Boston Helps

Bostonians are good at coming together in times of need. That’s why we’re launching Boston Helps to solve a few of the local challenges stemming from the coronavirus pandemic.

While the number of people in Massachusetts who have tested positive for the virus continues to rise, others are hoping to prevent its spread by staying home, closing down their businesses, cancelling plans, and more. This upheaval to our daily routines will mean a lot of things, many of which are still being written, but at least one is certain: Some of our fellow residents will unexpectedly lose paychecks, open empty refrigerators, or need a ride as they face the hardships created by this event.

You can help. By clicking one of the links below, tell us if you’re willing to help someone who might need it, or whether you need a little help yourself. (And if you are experiencing a medical emergency, please visit your doctor’s office or local emergency room.)

We’re encouraging these acts of kindness as a small reminder of our connection to each other — even as we stay away from public spaces, work from home, or deal with illness, in the days and weeks to come.

I can help | I’m looking for help

If you’re looking to help, you’ll receive an e-mail with the contact information and need of the person you’ve been paired with. You are then expected to reach out to that person.

If you’re looking for help, we will match you with someone who has volunteered to help. They will receive your name, e-mail, phone number, and what you’ve requested help with. They will then reach out to you to coordinate.


City resources for volunteers and monetary donations amid COVID-19:

Boston’s centralized volunteer recruitment site: Boston Cares, a New England volunteering organization, has partnered with the City of Boston and Boston Public Schools to centralize volunteer recruitment and coordinate new efforts meeting the city’s evolving needs during the pandemic.

You can donate to the City of Boston’s resiliency fund: The “emerging priorities” of this fund are to provide food for children and seniors, technology for remote learning for students, and support to first responders and healthcare workers.


Other organizations accepting monetary donations:

The Greater Boston Food Bank: “Money is the most important thing,” said Catherine D’Amato, the food bank’s CEO. “The money helps us purchase food. The act of donating food isn’t going to get us out of this situation. It’s not a can of tuna fish; it’s 10,000 cans of tuna fish. So that’s where the dollar allows us to really act quickly.”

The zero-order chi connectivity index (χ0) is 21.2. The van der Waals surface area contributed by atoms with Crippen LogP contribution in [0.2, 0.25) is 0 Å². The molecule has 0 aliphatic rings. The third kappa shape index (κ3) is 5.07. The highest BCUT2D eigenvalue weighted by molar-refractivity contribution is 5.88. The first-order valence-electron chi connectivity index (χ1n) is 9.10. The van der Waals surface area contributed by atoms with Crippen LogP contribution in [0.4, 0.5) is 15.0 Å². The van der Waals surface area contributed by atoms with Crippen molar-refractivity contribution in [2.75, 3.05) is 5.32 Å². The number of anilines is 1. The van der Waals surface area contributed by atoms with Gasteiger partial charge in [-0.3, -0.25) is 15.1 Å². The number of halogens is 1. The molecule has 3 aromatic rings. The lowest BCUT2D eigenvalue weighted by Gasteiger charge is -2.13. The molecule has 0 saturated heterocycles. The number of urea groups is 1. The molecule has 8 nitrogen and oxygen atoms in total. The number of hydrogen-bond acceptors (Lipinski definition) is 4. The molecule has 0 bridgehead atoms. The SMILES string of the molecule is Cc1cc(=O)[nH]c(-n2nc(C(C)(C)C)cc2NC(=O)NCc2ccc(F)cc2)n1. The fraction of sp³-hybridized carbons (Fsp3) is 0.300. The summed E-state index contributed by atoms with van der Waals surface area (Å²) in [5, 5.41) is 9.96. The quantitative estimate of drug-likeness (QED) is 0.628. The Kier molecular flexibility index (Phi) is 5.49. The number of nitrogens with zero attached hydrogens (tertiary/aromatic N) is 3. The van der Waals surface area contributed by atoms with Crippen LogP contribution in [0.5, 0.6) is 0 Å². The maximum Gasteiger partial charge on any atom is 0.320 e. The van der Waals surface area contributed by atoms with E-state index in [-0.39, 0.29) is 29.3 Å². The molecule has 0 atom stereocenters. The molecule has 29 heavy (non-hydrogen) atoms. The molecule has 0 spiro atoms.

The Actors Fund: The Actors Fund is providing grants to those left unemployed by the coronavirus closures.

Boston Area Performer Support Fund: This GoFundMe was set up to support performers — be it drag, djing, burlesque, or other stage performance — who’s gigs have been cancelled in the Boston area. The fund also supports those who aid stage performers, like lighting and sound engineers, who are also out of work.

Boston Music Maker Relief Fund: The Record Co. established a fund on March 13 providing financial relief to Boston area musicians who have lost their income due to performance cancellations related to COVID-19. The company will be offering small grants of up to $200 to artists and bands on a first come first serve basis.

Boston Rescue Mission: The homeless shelter and social service provider is continuing to offer shelter, food, and programs to those in need, though it is not accepting outside food donations.

Family Aid Boston: Family Aid Boston serves nearly 2,000 children and parents in the area, providing them with food, shelter, and basic necessities like toiletries, diapers and personal hygiene products. Larry Seamans, the organization’s president, notes the particular vulnerability the homeless at this time.

“If you’re a homeless person, you’re at the bottom of the economic ladder,” Seamans said. “For families with children who don’t have access to childcare, it’s not like it’s easy for them to get grab-and-go lunches offered by the schools. And the MBTA’s limited schedule has actually created problems of social crowding.”